It wasn’t inevitable, but it was likely: today Israel has attacked Hamas targets in the Gaza Strip, in retaliation for tens of rockets having been fired on southern Israel in the last couple days—which in turn built on a previous round of cross-border violence. As of this writing, the head of Hamas’s military, Ahmed Jabari, has been killed, and a number Hamas facilities—including police stations and rocket sites—have been struck. Seven or eight other Gazans have been killed, including two young girls, while in response Hamas has continued shooting rockets at Israeli civilians.
The violence is by no means over. Hamas itself has threatened to open the “gates of hell” on Israel, while Israeli Prime Minister Benjamin Netanyahu and Defense Minister Ehud Barak have said that Operation Pillar of Defense (the name given to the assault) will continue for some time, and may include a ground invasion.
What do we make of this? Some have argued that it’s about politics: Dimi Reider contends Barak was the prime mover behind the Israeli attack, while Michael Koplow reasons that because Netanyahu has made his career on assuring Israelis their security, he had painted himself into a corner.
It’s hard to argue politics wasn’t somewhere in the back of the minds of the elected leaders when they decided to go ahead with the military campaign. But such an assault is a very risky move: while so far, the Israel Defense Forces has successfully minimized civilian casualties, there was no guarantee this would or will be the case. There is even less guarantee that Israel will be able to avoid a ground invasion in response to whatever Hamas does—which would in turn raise real questions about the ultimate military objective and exit strategy, and the associated costs of not having these.
Another consideration is that the political, military, and security leadership decided these risks—and other ones, such as Egypt and Turkey’s reactions—were worth it not because the political payoff was huge, but because that’s what governments do. I buy it. Regardless of where blame lies for the violence, no government could afford to do nothing while dozens of rockets struck its civilian population. There is an instinctive element to such decision-making that shouldn’t be downplayed. This doesn’t mean it was a good decision, but that it was the most likely decision in the short-term.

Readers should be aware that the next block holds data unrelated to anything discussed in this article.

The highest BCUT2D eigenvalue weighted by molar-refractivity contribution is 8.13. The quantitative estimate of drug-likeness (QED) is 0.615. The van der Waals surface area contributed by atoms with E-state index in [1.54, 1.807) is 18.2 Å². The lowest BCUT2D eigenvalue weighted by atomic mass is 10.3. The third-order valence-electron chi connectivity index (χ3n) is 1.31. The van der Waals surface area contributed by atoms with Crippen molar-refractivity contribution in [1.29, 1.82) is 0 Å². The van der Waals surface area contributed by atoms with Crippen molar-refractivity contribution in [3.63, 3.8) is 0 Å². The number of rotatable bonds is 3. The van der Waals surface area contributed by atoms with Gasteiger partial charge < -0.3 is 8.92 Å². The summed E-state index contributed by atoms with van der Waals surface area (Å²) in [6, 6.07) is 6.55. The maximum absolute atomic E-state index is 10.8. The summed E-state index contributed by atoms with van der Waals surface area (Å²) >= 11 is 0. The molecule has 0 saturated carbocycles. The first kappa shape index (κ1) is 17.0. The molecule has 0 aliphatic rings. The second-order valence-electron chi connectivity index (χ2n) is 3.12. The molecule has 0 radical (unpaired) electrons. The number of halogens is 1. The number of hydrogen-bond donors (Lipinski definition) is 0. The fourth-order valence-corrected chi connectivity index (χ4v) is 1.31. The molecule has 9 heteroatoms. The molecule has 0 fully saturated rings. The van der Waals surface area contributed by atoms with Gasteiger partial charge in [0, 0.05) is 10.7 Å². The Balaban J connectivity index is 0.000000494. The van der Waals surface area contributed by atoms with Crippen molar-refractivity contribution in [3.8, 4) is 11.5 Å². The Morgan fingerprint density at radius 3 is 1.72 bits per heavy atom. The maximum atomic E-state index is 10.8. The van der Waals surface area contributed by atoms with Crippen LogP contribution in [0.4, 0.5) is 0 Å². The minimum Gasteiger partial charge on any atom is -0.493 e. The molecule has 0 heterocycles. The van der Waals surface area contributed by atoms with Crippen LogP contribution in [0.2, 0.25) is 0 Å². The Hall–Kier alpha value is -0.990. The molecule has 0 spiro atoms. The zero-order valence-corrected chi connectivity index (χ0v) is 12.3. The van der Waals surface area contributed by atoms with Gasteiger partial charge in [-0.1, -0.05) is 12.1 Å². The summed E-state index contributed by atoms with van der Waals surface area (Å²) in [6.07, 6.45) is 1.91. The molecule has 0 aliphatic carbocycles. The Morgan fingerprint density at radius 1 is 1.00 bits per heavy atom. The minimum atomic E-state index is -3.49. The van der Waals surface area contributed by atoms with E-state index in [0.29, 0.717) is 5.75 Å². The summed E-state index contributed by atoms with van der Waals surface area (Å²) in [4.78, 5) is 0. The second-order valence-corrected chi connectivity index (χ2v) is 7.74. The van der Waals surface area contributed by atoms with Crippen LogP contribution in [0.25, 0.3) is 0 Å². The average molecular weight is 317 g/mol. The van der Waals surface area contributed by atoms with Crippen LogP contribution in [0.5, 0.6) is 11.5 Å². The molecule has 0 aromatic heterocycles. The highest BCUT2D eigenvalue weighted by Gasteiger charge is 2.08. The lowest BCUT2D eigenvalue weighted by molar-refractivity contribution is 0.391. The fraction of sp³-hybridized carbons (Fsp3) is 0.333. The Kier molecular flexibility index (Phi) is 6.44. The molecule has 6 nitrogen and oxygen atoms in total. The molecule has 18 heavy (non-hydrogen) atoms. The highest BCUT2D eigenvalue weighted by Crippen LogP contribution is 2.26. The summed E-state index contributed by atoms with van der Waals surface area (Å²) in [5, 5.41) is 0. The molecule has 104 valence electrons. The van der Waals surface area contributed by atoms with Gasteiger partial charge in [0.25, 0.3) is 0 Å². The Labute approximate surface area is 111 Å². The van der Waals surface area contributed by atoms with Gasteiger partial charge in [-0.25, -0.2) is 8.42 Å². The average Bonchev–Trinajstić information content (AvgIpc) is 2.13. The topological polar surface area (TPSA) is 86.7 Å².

The bigger problem is the lack of long-term thinking. Yossi Alpher has already mentioned in these pages he doesn’t see Israel having any clear goals, and Jeremy Pressman leans toward the belief that Israel’s security won’t be—indeed, can’t be—enhanced by this military operation. I share these concerns. As I’ve argued, Israeli decision-making in security affairs is tied to a historical pattern that emphasizes tactical efforts for short-term gain—not strategic thinking for the long-term.
In other words, the operation itself and the immediate benefits are less about electoral politics than the potential uncertainties inherent in the way Israeli went about deciding how to respond to the rocket attacks are. We don’t yet know what course the violence will take in this case, but the likely escalation that is to come will make it about politics.
Right now, Israel is managing the attack fairly well, and Hamas has not yet begun a response different from what it had already been doing. Damage and casualties are limited on both sides. Because of this, most of the Israeli political class is more or less supportive of the attack. All of these certainly helps Netanyahu and his Likud-Beiteinu.
But should the operation go badly and civilian casualties in Israel increase, or should the IDF be forced to engage in questionable tactics in Gaza, that political consensus will fade quickly and Netanyahu will have a harder time arguing he made the right decision—as happened to Ehud Olmert in 2006 in Lebanon.
Given the emphasis on short-term tactical goals, it’s more likely the military operation won’t end neatly, which will in turn cause considerable electoral problems for Netanyahu and Likud-Beiteinu—who are otherwise persistently polling at less seats than they currently have. If this happens, perhaps Kadima—whose otherwise tired image doesn’t bode well for it in January—will have been proven prescient after all: that Bibi really is bad for Israel. In this case, the bad decision-making will become the politics.
Matthew Kalman broke the story of physicist Stephen Hawking’s boycott of Israel. Then Cambridge University tried to falsely deny it.